And it’s gorgeous — a complex construction of imposing planar walls, taut steel cables and orthogonal spaces composed on a multidimensional grid. The labyrinth is infused with a mixture of natural and fluorescent light, which the artist manipulates in the rich tonalities of his exquisite black and white prints. Scuffed pavement, cinder block walls, concrete pillars and directional signs emerge with the physical dignity and emotional gravity of the Pantheon in Rome or the Temple of Quetzalcoatl at Teotihuacan. Except for an occasional glimpse of sky, nothing but a man-made environment is ever seen. That’s probably the biggest difference between Flick’s parking structure and Adams’ Yosemite. The Angeleno is incisively photographing within a landscape shaped by the organizing principle of the automobile, rather than the organic template of nature. This is its shrine. In fact two modern machines intersected in the making of Flick’s art — the car and the camera. He calls attention to both simultaneously — the unseen car through subject matter and the unseen camera through a combination of obviously artful composition, exquisite printing technique and frank visual acknowledgment of the pictorial tradition of artistic landscape photography (including Watkins and Adams). Never coy, condescending or ironic, the photographs are instead epic — even primeval. His pictures record the junction of car and camera with sincerity and reverence. And, why not? It is the monumental landscape within which we live… [ Extract :: Christopher Knight – The Los Angeles Times ]

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Robert Mann Gallery

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01
Aug
12

Aras Karimi : Photography Series

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“I was only 5 years old when light first grabbed my attention. I was sitting in a room by a window with shuttered heavy curtains, leaving only a small distance in between them, where a miracle was happening. Contrasting with the dark room a ray of light was brightening a narrow space, I could see the playful movement of dust in the air that was visible to me for the first time. I was mesmerized, not just for seeing the dust but for feeling something novel, powerful, and beautiful: – light.” ~ Aras Karimi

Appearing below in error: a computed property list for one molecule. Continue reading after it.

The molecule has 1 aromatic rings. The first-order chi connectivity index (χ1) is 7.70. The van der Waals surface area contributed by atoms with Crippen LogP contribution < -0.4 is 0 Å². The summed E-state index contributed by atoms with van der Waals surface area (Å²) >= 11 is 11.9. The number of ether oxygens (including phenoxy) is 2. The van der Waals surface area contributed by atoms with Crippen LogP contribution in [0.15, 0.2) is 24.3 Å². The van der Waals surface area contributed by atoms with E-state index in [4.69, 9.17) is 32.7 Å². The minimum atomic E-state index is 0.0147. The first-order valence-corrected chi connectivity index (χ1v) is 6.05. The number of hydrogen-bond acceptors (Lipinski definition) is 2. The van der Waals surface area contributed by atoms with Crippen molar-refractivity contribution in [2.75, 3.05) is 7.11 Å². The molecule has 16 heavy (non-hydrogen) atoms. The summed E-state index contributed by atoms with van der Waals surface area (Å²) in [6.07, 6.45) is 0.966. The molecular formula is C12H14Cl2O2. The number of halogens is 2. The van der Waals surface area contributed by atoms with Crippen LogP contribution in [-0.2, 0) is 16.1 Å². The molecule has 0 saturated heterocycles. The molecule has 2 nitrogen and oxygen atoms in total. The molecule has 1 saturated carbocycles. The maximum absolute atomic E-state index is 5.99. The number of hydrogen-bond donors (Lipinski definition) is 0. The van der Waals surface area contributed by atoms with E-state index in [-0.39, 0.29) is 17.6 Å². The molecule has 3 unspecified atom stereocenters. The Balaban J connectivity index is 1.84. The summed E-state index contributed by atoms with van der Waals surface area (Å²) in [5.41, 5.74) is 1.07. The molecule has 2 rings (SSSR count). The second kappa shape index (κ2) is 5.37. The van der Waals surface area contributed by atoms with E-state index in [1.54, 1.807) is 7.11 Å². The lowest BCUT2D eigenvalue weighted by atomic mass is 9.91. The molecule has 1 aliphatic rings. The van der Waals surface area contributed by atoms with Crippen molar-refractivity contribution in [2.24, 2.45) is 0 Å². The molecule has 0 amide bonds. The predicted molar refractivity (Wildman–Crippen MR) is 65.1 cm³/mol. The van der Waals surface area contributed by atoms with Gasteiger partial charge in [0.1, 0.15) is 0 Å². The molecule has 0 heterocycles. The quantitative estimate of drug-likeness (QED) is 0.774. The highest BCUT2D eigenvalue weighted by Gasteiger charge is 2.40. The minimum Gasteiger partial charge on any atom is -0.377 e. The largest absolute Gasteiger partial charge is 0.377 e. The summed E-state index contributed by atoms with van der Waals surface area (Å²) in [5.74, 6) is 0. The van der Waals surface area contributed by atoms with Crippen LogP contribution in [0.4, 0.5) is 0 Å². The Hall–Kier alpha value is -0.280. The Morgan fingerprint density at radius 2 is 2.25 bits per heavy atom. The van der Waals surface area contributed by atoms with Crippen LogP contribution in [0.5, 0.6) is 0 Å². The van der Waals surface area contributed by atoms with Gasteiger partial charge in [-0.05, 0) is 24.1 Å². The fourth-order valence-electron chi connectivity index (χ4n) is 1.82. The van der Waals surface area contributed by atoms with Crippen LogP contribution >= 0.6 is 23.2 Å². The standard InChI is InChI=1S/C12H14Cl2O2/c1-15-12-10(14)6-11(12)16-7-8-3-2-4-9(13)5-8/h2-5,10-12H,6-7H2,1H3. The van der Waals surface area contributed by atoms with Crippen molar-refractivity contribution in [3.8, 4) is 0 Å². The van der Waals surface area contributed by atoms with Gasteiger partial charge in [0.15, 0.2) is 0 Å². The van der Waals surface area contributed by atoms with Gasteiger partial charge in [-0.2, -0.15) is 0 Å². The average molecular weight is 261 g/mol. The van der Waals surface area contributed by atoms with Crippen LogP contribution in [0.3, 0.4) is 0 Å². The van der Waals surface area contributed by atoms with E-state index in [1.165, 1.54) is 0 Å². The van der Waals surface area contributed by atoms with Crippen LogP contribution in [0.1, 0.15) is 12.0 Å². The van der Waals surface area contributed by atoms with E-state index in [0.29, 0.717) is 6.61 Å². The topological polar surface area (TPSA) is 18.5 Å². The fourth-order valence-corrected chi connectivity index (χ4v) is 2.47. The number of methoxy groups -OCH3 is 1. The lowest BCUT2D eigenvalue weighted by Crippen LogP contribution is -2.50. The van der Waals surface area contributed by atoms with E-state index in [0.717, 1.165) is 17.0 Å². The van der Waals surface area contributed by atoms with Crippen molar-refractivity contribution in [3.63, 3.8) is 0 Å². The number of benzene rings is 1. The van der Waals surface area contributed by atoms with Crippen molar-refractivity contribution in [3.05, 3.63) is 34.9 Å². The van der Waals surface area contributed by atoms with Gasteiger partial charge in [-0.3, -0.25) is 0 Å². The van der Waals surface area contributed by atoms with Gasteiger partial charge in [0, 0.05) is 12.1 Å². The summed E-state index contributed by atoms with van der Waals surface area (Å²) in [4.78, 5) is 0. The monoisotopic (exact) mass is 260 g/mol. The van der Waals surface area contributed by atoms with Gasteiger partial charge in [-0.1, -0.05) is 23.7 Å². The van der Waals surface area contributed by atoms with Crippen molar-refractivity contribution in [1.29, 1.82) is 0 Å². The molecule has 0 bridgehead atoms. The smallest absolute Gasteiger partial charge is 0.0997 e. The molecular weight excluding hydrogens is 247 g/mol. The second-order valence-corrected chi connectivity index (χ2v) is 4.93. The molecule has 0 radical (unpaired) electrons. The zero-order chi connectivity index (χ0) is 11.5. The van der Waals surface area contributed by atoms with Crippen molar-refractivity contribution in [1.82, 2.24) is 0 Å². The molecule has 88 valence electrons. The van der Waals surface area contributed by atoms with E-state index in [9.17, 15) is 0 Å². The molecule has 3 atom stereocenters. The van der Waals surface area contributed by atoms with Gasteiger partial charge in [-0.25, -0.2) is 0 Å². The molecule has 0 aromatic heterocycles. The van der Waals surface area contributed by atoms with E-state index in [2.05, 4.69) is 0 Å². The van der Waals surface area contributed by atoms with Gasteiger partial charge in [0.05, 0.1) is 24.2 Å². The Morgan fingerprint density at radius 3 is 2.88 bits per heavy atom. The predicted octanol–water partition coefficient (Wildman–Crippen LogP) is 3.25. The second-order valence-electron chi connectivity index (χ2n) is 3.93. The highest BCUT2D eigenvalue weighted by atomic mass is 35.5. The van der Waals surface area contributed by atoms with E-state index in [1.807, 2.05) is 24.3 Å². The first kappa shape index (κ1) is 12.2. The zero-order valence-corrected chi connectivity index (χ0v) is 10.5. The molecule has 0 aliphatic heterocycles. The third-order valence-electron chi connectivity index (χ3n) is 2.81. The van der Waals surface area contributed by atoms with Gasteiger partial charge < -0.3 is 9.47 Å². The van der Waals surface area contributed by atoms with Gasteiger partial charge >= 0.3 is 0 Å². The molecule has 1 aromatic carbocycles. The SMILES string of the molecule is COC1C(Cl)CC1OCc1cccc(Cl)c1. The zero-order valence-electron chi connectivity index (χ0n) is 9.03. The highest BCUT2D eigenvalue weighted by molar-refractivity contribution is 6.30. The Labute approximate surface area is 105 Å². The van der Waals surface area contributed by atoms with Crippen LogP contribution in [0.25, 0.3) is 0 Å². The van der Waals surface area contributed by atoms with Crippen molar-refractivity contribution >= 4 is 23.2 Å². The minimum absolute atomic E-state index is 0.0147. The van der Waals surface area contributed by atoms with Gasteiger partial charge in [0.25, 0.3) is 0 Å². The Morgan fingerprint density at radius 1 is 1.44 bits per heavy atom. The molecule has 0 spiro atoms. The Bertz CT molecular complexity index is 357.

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aras karimi
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aras karimi
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aras karimi
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aras karimi
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photograph
aras karimi
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photograph
aras karimi
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aras karimi
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aras karimi
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Photography is a relationship between light and film: light as a playful actor and film as a serious recorder. A photographers job, experimental by nature, is to write the best scenario for this one-time instant play. A genuine play is inevitably the result of accurate eyes, free mind, and fundamentals of photography at heart. Light is the subject of my works. Unlike the usual process in photography that uses light as a mean to record a scene and tell its story, I’m interested in light as a story teller. In fact the scene in my works is the medium to picture light, its mood on different surfaces, and its personality in different spaces. My photographs are purposefully Untitled. I like to give a chance to the viewer to experience their own emotion while they’re coinciding with an expression of mine. It’s also unnatural to apply a rational meaning to something that is opposite from being a product of intellect as all of my works are pure reflections of my vision, and emotion at the moment the shot is taken.” Artist Statement